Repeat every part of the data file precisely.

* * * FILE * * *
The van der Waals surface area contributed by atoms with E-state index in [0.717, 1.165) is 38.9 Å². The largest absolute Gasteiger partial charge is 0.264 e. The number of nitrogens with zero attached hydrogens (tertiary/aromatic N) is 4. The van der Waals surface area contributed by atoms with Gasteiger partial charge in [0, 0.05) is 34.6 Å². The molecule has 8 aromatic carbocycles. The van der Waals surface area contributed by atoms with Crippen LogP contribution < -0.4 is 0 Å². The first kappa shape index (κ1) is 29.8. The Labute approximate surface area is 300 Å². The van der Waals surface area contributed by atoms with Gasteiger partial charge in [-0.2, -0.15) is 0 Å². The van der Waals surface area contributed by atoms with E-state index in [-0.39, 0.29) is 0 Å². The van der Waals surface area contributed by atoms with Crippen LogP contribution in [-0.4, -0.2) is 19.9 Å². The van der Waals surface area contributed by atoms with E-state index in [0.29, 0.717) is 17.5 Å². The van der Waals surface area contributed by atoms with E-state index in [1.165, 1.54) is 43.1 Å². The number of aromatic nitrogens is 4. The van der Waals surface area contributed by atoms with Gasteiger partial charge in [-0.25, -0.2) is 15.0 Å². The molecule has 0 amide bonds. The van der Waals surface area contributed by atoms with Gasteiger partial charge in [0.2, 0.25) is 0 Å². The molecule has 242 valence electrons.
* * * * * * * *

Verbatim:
The van der Waals surface area contributed by atoms with E-state index in [0.717, 1.165) is 38.9 Å². The largest absolute Gasteiger partial charge is 0.264 e. The number of nitrogens with zero attached hydrogens (tertiary/aromatic N) is 4. The van der Waals surface area contributed by atoms with Gasteiger partial charge in [0, 0.05) is 34.6 Å². The molecule has 8 aromatic carbocycles. The van der Waals surface area contributed by atoms with Crippen LogP contribution < -0.4 is 0 Å². The first kappa shape index (κ1) is 29.8. The Labute approximate surface area is 300 Å². The van der Waals surface area contributed by atoms with Gasteiger partial charge in [-0.2, -0.15) is 0 Å². The van der Waals surface area contributed by atoms with E-state index in [-0.39, 0.29) is 0 Å². The van der Waals surface area contributed by atoms with Crippen LogP contribution in [-0.4, -0.2) is 19.9 Å². The van der Waals surface area contributed by atoms with E-state index in [0.29, 0.717) is 17.5 Å². The van der Waals surface area contributed by atoms with E-state index in [1.165, 1.54) is 43.1 Å². The number of aromatic nitrogens is 4. The van der Waals surface area contributed by atoms with Gasteiger partial charge in [-0.25, -0.2) is 15.0 Å². The molecule has 0 amide bonds. The van der Waals surface area contributed by atoms with Gasteiger partial charge in [0.2, 0.25) is 0 Å². The molecule has 242 valence electrons.